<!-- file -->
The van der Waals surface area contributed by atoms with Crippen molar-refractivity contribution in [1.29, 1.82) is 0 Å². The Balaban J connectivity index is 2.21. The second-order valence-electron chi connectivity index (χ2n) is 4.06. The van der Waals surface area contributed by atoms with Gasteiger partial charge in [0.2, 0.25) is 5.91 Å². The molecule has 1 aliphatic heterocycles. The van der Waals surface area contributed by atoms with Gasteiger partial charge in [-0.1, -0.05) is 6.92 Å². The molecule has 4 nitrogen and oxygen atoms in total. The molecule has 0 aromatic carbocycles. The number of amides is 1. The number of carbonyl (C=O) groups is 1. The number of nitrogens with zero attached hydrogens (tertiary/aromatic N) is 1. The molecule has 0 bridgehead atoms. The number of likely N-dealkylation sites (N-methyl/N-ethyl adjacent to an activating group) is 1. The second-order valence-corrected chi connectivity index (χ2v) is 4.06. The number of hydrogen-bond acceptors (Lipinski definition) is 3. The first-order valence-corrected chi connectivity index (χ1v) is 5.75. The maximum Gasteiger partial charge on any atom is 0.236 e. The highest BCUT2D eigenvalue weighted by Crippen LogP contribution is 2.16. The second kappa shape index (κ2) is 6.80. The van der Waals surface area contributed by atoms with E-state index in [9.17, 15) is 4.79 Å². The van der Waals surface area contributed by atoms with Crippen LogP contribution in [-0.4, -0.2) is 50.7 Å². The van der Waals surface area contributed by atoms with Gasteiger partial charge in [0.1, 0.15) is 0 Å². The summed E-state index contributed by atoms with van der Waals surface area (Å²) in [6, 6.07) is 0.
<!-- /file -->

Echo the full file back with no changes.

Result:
The van der Waals surface area contributed by atoms with Crippen molar-refractivity contribution in [1.29, 1.82) is 0 Å². The Balaban J connectivity index is 2.21. The second-order valence-electron chi connectivity index (χ2n) is 4.06. The van der Waals surface area contributed by atoms with Gasteiger partial charge in [0.2, 0.25) is 5.91 Å². The molecule has 1 aliphatic heterocycles. The van der Waals surface area contributed by atoms with Gasteiger partial charge in [-0.1, -0.05) is 6.92 Å². The molecule has 4 nitrogen and oxygen atoms in total. The molecule has 0 aromatic carbocycles. The number of amides is 1. The number of carbonyl (C=O) groups is 1. The number of nitrogens with zero attached hydrogens (tertiary/aromatic N) is 1. The molecule has 0 bridgehead atoms. The number of likely N-dealkylation sites (N-methyl/N-ethyl adjacent to an activating group) is 1. The second-order valence-corrected chi connectivity index (χ2v) is 4.06. The number of hydrogen-bond acceptors (Lipinski definition) is 3. The first-order valence-corrected chi connectivity index (χ1v) is 5.75. The maximum Gasteiger partial charge on any atom is 0.236 e. The highest BCUT2D eigenvalue weighted by Crippen LogP contribution is 2.16. The second kappa shape index (κ2) is 6.80. The van der Waals surface area contributed by atoms with E-state index in [9.17, 15) is 4.79 Å². The van der Waals surface area contributed by atoms with Crippen LogP contribution in [-0.4, -0.2) is 50.7 Å². The van der Waals surface area contributed by atoms with Gasteiger partial charge in [0.1, 0.15) is 0 Å². The summed E-state index contributed by atoms with van der Waals surface area (Å²) in [6, 6.07) is 0.